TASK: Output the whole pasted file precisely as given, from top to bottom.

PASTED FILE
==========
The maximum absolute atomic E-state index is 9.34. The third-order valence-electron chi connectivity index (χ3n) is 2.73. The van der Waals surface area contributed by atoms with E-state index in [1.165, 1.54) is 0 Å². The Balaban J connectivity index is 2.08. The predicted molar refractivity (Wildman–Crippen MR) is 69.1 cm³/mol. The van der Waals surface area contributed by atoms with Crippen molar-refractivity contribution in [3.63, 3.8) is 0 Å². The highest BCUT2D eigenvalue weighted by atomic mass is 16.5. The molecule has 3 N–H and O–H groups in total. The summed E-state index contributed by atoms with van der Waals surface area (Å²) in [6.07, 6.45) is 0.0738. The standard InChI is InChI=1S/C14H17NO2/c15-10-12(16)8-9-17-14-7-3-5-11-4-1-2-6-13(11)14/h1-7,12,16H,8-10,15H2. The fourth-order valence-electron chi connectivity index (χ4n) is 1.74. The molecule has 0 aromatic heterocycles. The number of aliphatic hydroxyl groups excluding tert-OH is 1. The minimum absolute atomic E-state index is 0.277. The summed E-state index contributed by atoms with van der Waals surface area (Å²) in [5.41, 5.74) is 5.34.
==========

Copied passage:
The maximum absolute atomic E-state index is 9.34. The third-order valence-electron chi connectivity index (χ3n) is 2.73. The van der Waals surface area contributed by atoms with E-state index in [1.165, 1.54) is 0 Å². The Balaban J connectivity index is 2.08. The predicted molar refractivity (Wildman–Crippen MR) is 69.1 cm³/mol. The van der Waals surface area contributed by atoms with Crippen molar-refractivity contribution in [3.63, 3.8) is 0 Å². The highest BCUT2D eigenvalue weighted by atomic mass is 16.5. The molecule has 3 N–H and O–H groups in total. The summed E-state index contributed by atoms with van der Waals surface area (Å²) in [6.07, 6.45) is 0.0738. The standard InChI is InChI=1S/C14H17NO2/c15-10-12(16)8-9-17-14-7-3-5-11-4-1-2-6-13(11)14/h1-7,12,16H,8-10,15H2. The fourth-order valence-electron chi connectivity index (χ4n) is 1.74. The molecule has 0 aromatic heterocycles. The number of aliphatic hydroxyl groups excluding tert-OH is 1. The minimum absolute atomic E-state index is 0.277. The summed E-state index contributed by atoms with van der Waals surface area (Å²) in [5.41, 5.74) is 5.34.